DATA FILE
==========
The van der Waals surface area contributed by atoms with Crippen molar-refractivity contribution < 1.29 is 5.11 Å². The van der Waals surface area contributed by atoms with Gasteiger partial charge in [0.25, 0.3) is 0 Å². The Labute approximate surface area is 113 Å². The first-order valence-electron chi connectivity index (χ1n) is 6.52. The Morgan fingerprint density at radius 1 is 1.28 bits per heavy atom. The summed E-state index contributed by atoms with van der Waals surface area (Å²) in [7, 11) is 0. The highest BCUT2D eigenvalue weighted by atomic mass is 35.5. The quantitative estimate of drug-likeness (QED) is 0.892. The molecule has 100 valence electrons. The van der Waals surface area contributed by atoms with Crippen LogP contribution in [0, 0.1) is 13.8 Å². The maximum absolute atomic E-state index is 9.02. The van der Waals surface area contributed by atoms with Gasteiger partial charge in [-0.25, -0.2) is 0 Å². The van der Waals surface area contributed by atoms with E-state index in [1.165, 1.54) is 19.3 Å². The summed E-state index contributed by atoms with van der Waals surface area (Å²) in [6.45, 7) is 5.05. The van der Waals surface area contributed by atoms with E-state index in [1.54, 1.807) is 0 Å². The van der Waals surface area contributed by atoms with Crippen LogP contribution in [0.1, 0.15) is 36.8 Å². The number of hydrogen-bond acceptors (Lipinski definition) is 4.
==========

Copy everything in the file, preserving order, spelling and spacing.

The van der Waals surface area contributed by atoms with Crippen molar-refractivity contribution < 1.29 is 5.11 Å². The van der Waals surface area contributed by atoms with Gasteiger partial charge in [0.25, 0.3) is 0 Å². The Labute approximate surface area is 113 Å². The first-order valence-electron chi connectivity index (χ1n) is 6.52. The Morgan fingerprint density at radius 1 is 1.28 bits per heavy atom. The summed E-state index contributed by atoms with van der Waals surface area (Å²) in [7, 11) is 0. The highest BCUT2D eigenvalue weighted by atomic mass is 35.5. The quantitative estimate of drug-likeness (QED) is 0.892. The molecule has 100 valence electrons. The van der Waals surface area contributed by atoms with Crippen LogP contribution in [0, 0.1) is 13.8 Å². The maximum absolute atomic E-state index is 9.02. The van der Waals surface area contributed by atoms with Gasteiger partial charge in [-0.25, -0.2) is 0 Å². The van der Waals surface area contributed by atoms with E-state index in [1.165, 1.54) is 19.3 Å². The summed E-state index contributed by atoms with van der Waals surface area (Å²) in [6.45, 7) is 5.05. The van der Waals surface area contributed by atoms with E-state index in [1.54, 1.807) is 0 Å². The van der Waals surface area contributed by atoms with Crippen LogP contribution in [0.1, 0.15) is 36.8 Å². The number of hydrogen-bond acceptors (Lipinski definition) is 4.